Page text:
Peripatology or The Art of the Walk
(listen to the poem, read by Diane R. Wiener)
She took to it as though dual walking were the most natural thing.
I held my hand out and she interlaced her fingers with mine,
as though it meant being steady without going steady.
She said, “How about the River?”
the Charles river is where so much of life pulses through the afternoon.
There’s a wooden row boat that plays like a xylophone
where the children of the Perkins lesser god strike the seats until they hear what they don’t see.
There are puppies and bikies, grandchildren and second children,
coloring the waterlilies and scullers in the languages of the world.
I collect hellos,
when people see people holding hands and looking up,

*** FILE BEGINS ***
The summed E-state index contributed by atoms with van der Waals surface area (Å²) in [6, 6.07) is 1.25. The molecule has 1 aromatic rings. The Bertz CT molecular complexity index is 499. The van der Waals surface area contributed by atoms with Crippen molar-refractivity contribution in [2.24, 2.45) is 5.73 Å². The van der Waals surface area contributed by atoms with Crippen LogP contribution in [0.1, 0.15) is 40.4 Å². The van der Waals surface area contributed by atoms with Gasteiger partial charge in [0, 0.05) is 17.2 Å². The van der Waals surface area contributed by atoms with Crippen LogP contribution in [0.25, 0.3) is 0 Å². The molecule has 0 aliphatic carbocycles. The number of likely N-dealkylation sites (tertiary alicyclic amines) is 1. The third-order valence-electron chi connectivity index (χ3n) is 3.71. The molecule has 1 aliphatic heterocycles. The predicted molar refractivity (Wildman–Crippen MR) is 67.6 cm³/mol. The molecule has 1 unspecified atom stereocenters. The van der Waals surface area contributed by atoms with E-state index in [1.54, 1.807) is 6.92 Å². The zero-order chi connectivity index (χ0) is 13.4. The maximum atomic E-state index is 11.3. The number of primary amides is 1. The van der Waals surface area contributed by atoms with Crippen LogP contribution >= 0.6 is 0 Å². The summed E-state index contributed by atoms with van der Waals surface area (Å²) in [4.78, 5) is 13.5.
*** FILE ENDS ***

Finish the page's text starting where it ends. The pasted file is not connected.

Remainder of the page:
they say, “hello.”
She says, “Let’s have a code: two squeezes for step down and one for step up,”
and when we take it for a test drive, we approve.
On another day, she says, “Let’s do the neighborhood.”
We float up and down hills and she shows her age,
it’s less than half mine,
While I puff like a steam locomotive ready for the scrap yard,
she silently half smiles.
Sometimes, I make her laugh so hard that the house fronts echo.
Sometimes, we retreat into our own thoughts
and savor the companionable silences.
Other times, a worm sings in my ear,
“Just, a closer walk with Thee.”
About the Author
Nicholas (Nick) S. Racheotes, Ph.D. is Emeritus Professor of History from Framingham State University and a Research Associate of the Davis Center for Russian and Eurasian Studies at Harvard. With his wife, Pat, he divides his time between Boston and Cape Cod. Aside from his scholarly works, the most recent of which is The Life and Thought of Filaret Drozdov, 1782-1867: The Thorny Path to Sainthood, Racheotes is a regular contributor to Vie Magazine, where his humorous articles on a variety of subjects may be read on line.